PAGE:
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He's 'trying to get it right'

Paul Betker ran his first JFK 50 Mile 23 years ago

Paul Betker ran his first JFK 50 Mile 23 years ago

November 16, 2005|By TARA REILLY

Editor's note: This is the third story in a six-part series about some of the people who will compete in the JFK 50 Mile ultramarathon Saturday in Washington County.




LEITERSBURG - Paul Betker said he made the mistake 23 years ago of sitting down immediately following his first JFK 50 Mile.

"The very first time I did it, I sat down ... and I couldn't stand up," Betker said.

The JFK 50 Mile is America's oldest ultramarathon. The event, which will be Saturday, takes participants from Boonsboro to Williamsport along paved roads, the Appalachian Trail and the C&O Canal towpath.

When Betker tried to stand after that first race, he said the best he could do was hunch over. Now, he said he waits about a half-hour to an hour before sitting so his body can "taper off."

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While Betker, 60, has learned that lesson, he said he continues to participate in the ultramarathon "to get it right."

He said he entered his first JFK 50 in a bet with a co-worker.

"I felt like I could do it," Betker said. "I did it the first time, and I guess you can say I've been trying to get it right."

Betker has compiled quite a list of accomplishments.

His highest finish is 38th, and his best time is 8 hours, 39 minutes, 31 seconds in 1991.

He's a member of the 1,000-Mile Club, which includes 14 people who have finished the JFK enough times to amass at least 1,000 miles.

Betker, who has totaled 1,150 miles, hopes to finish this year and next year to become a member of the 1,250-Mile Club, which includes seven people.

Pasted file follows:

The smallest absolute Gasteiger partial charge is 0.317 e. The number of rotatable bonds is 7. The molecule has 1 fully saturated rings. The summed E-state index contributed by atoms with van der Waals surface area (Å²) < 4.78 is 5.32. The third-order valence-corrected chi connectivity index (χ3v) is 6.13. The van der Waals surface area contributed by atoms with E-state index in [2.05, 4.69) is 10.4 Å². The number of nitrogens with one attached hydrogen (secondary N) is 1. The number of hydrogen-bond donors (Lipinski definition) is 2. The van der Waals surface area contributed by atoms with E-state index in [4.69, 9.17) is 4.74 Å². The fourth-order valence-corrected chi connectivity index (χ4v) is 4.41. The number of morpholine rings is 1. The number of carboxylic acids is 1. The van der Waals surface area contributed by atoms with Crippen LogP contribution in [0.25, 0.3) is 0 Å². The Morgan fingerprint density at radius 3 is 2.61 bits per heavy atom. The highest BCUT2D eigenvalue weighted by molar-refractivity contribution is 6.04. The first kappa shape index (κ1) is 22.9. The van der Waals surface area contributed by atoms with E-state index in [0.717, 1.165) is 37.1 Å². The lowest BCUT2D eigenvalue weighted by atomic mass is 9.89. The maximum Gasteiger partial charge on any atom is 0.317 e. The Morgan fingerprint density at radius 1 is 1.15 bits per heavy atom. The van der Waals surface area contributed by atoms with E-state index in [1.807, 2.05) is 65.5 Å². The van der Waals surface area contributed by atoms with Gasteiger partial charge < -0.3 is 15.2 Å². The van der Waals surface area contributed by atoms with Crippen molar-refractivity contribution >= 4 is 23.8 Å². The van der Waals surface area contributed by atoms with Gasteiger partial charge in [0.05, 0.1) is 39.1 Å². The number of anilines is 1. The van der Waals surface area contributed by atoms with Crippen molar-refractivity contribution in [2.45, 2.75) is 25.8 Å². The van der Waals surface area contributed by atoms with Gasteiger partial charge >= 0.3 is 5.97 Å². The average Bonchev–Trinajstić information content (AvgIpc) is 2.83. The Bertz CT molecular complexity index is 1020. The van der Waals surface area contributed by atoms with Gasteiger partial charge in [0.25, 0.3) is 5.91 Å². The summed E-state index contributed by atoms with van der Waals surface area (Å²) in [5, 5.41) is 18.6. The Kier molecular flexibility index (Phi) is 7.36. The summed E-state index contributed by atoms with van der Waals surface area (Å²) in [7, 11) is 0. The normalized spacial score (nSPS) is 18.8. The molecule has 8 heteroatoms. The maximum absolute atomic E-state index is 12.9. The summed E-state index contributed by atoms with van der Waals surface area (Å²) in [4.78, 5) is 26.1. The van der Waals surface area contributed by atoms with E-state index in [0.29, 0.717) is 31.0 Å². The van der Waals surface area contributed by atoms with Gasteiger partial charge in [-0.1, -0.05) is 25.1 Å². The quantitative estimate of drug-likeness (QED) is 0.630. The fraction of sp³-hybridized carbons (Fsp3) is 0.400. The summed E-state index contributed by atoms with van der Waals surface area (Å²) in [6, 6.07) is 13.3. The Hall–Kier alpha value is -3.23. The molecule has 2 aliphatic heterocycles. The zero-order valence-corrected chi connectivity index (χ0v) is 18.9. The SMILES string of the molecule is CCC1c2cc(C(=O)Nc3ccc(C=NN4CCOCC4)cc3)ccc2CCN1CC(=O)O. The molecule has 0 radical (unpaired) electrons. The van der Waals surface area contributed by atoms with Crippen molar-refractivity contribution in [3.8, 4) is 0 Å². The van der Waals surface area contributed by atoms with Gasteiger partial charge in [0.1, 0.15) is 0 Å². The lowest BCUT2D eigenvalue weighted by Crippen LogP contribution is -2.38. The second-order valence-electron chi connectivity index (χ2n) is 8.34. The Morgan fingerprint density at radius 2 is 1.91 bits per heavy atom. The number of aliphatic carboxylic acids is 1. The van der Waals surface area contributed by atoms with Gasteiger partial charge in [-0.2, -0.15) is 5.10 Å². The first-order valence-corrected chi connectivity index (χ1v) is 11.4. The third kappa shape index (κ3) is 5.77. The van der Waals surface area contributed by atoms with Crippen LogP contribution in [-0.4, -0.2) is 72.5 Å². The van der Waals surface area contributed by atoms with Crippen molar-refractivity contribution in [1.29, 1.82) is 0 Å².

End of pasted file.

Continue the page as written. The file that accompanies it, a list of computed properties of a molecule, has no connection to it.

He mixes walking and running during the event, usually walking along the Appalachian Trail, where the terrain can be difficult.

To prepare, Betker said he runs six or seven days a week, some days from three to five miles, while other days he might run 20 to 30 miles, he said.

The day after the ultramarathon, he tries to rest by limiting exercise to an "easy walk" down his road and back "just to see if everything still works right," he said.

Betker said he enjoys seeing some of the same people at the event each year.

"In some ways, it's like a family reunion," he said. "You see the same people, and you get to know them."

People travel from across the country, and some come from outside of the United States to participate, he said.

"A lot of people just do it once just to say that they've done it," he said.

The Betker file



Name: Paul Betker

Age: 60

Residence: Leitersburg

Occupation: Retired from Mack Trucks; works part time as a physcial therapy assistant

Number of JFK finishes: 23

The JFK in one word: "Tough"

Coming Thursday:

Meet Randy Ward, a 52-year-old State Line, Pa., resident who has completed the ultramarathon 14 times.

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